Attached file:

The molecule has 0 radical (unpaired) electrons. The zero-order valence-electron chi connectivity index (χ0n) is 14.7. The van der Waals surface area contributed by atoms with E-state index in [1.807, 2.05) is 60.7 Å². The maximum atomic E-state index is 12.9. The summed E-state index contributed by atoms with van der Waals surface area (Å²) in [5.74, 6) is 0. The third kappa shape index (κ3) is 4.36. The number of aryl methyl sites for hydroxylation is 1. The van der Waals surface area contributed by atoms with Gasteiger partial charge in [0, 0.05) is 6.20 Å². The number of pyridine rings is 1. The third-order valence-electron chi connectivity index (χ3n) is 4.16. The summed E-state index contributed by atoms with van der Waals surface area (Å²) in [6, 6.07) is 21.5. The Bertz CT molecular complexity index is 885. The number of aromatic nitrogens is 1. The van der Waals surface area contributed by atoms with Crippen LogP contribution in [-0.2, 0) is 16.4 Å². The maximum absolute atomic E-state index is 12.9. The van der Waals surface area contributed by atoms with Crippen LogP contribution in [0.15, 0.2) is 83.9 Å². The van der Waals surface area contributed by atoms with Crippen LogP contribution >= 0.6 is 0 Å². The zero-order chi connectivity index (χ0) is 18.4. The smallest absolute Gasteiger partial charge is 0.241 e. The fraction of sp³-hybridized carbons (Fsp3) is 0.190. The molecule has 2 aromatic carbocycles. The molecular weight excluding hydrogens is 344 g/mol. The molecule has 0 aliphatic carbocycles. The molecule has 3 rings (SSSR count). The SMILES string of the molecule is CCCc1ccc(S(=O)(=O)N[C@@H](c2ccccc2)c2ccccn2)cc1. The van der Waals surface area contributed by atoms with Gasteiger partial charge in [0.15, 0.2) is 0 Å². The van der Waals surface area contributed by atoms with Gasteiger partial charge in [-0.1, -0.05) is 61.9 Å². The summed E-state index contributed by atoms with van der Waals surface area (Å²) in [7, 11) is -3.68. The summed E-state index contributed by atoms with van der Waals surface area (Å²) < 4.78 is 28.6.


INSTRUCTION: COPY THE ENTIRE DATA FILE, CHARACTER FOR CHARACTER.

The molecule has 0 radical (unpaired) electrons. The zero-order valence-electron chi connectivity index (χ0n) is 14.7. The van der Waals surface area contributed by atoms with E-state index in [1.807, 2.05) is 60.7 Å². The maximum atomic E-state index is 12.9. The summed E-state index contributed by atoms with van der Waals surface area (Å²) in [5.74, 6) is 0. The third kappa shape index (κ3) is 4.36. The number of aryl methyl sites for hydroxylation is 1. The van der Waals surface area contributed by atoms with Gasteiger partial charge in [0, 0.05) is 6.20 Å². The number of pyridine rings is 1. The third-order valence-electron chi connectivity index (χ3n) is 4.16. The summed E-state index contributed by atoms with van der Waals surface area (Å²) in [6, 6.07) is 21.5. The Bertz CT molecular complexity index is 885. The number of aromatic nitrogens is 1. The van der Waals surface area contributed by atoms with Crippen LogP contribution in [-0.2, 0) is 16.4 Å². The maximum absolute atomic E-state index is 12.9. The van der Waals surface area contributed by atoms with Crippen LogP contribution in [0.15, 0.2) is 83.9 Å². The van der Waals surface area contributed by atoms with Crippen LogP contribution >= 0.6 is 0 Å². The zero-order chi connectivity index (χ0) is 18.4. The smallest absolute Gasteiger partial charge is 0.241 e. The fraction of sp³-hybridized carbons (Fsp3) is 0.190. The molecule has 2 aromatic carbocycles. The molecular weight excluding hydrogens is 344 g/mol. The molecule has 0 aliphatic carbocycles. The molecule has 3 rings (SSSR count). The SMILES string of the molecule is CCCc1ccc(S(=O)(=O)N[C@@H](c2ccccc2)c2ccccn2)cc1. The van der Waals surface area contributed by atoms with Gasteiger partial charge in [0.15, 0.2) is 0 Å². The van der Waals surface area contributed by atoms with Gasteiger partial charge in [-0.1, -0.05) is 61.9 Å². The summed E-state index contributed by atoms with van der Waals surface area (Å²) in [7, 11) is -3.68. The summed E-state index contributed by atoms with van der Waals surface area (Å²) < 4.78 is 28.6.